The afternoon session of the second day at the World Book Fair in Pragati Maidan was bubbling with life as more and more people poured in to spend a rather bookish weekend. The green walled hall number 7(E) was of particular interest to all visitors as it enthusiastically put on display the theme of this year — environmental sustainability and climate change. A quote from the Yajurveda that speaks about the correlation between nature and peace, loudly displayed at the entrance, is the first thing that welcomed book lovers to the hall. Once inside, the chant of Vedic mantras rent the air. Staged at the author’s corner were four young boys clad in saffron with sandalwood paste across their foreheads. Chanting in unison, the four pupils of Sanskrit delivered a recitation of Vedic mantras that focused on the four elements that make up nature — water, air, earth, light and sky.
Apart from the cultural events that promote a sustainable way of life, as represented in the ancient Indian tradition, the interiors of the hall touted more quotations from texts such as the Upanishads, the Manusmriti, the Rigveda and the Yajurveda. While seminars, films and talks on environmental science are part of the week long fair, the focus on ancient Indian culture, particularly, as sketched out in Sanskrit and Vedic literature is hard to miss.
“Our roots are in Sanskrit. All languages can somehow be traced back to Sanskrit, the literature of which has a lot to say on environmental protection,” says Neera Jain, chief editor and joint director of the organising body, National Book Trust (NBT). “These mantras and havans are all a way of purifying nature. Over time we have distanced ourselves from these aspects. But here we are trying to establish these traditions again,” she adds.
Concentrating on the love for the environment as represented in Sanskrit literature, renowned scholar of Sanskrit, Dr. Baldev Anand Sagar delivered a 15-minute lecture on how Sanskrit literary scholars wrote about the preservation of nature thousands of years ago. “I gave references to celebrated Sanskrit literary works like Kalidas’ Abhijananashakuntala and how the writer portrayed the love of nature in it. Then I gave examples from the Upanishads and Vedas about where all river, mountains, and forests have been spoken about, and how we should be attached to the environment,” says Sagar.
“This narrative about environmental protection is very modern. Our rishis (sages) have said these things 5,000-10,000 years back. How we should live in harmony with nature, why we should plant a Tulsi in our homes, what is the importance of fasting, why we worship the Peepal tree, these things have been explained very well. There is a scientific reasoning behind these things,” says Sagar.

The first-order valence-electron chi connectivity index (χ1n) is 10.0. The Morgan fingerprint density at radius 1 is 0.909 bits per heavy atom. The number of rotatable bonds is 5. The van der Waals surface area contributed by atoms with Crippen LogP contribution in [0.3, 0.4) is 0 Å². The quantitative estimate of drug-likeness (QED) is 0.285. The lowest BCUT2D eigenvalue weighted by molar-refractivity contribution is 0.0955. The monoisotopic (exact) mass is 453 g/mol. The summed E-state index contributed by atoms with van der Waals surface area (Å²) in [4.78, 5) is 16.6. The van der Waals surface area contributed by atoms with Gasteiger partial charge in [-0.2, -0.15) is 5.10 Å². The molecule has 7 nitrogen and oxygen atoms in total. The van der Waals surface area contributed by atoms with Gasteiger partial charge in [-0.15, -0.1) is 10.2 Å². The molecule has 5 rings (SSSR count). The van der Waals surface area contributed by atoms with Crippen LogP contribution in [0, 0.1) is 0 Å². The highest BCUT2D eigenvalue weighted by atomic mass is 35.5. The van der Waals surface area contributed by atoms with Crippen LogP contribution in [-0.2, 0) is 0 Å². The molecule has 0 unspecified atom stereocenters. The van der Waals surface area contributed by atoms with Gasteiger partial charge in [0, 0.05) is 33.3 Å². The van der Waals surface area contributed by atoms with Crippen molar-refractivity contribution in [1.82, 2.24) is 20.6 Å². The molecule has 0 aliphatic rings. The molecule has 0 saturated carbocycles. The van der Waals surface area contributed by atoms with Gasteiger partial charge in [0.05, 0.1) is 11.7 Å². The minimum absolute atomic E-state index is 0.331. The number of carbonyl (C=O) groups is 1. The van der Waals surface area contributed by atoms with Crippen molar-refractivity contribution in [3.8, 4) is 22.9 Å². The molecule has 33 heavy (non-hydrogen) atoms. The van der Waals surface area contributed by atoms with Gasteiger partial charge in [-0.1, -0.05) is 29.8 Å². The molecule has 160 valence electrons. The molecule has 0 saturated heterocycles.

The focus on ancient Vedic culture seems to have impressed visitors at the book fair. “It is very important that we get to know about our own culture. At this moment we know more about other cultures. It is high time, we are given the opportunity to understand environment through our roots,” says Neha Rohilla, a student of Deenbandhu Chhotu Ram University of Science and Technology who was at the fair with her classmates.
A retired school principal, Anita Bhalla was at the fair with her grandson. “I feel history is coming alive here. Our ancient past is being made available to the new generation who are very engrossed in worldly affairs. It is a good way for them to understand the rich past,” says Bhalla.
Asked whether a focus on Vedic traditions is representative of the multicultural social environment in India, the organisers and the visitors remain fairly optimistic. “This is a good orientation for those who are not acquainted with Sanskrit culture,” says Neera Jain, a visitor.
“When I was giving my talk, I kept translating in Hindi and English. Sanskrit literature is not for a single religion, caste, creed or geographical boundary. It is for the whole humanity,” says Dr. Sagar.
However, there were many among the visitor who complained about the focus on Sankskrit texts and quotes in the hall. Sayida Safee who was at the fair with her friend Shabnam Khan is clearly disappointed. “These quotations should not just focus on Sanskrit literature. We cannot understand. If we cannot understand, how will we pass on these concepts to our children? Sanskrit is known by a limited number of people. It is hardly inclusive,” she said.
Daleep Singh (78) is also critical of the overall projection of the theme of environment in the fair. “Yeh sab dhong hain. Jis cheez se prakriti ki raksha kar sakte hain woh toh kar nahi rage. Bas dikhava kar rahe hain aur dikhave se sirf nuksaan hota hain. (All of this is just for show. They are not doing what they should be doing for the protection of the environment and just pretending to protect nature. Pretentions will only lead to loss),” said Singh.
Speaking on the focus on Sanskrit literary traditions, Singh said, “all history is about the victors. The victors wrote down their own history in their own language. Sanskrit was always a tool for exploitation. It was never the tongue of the common man. Today people are using the same tool for political gains.”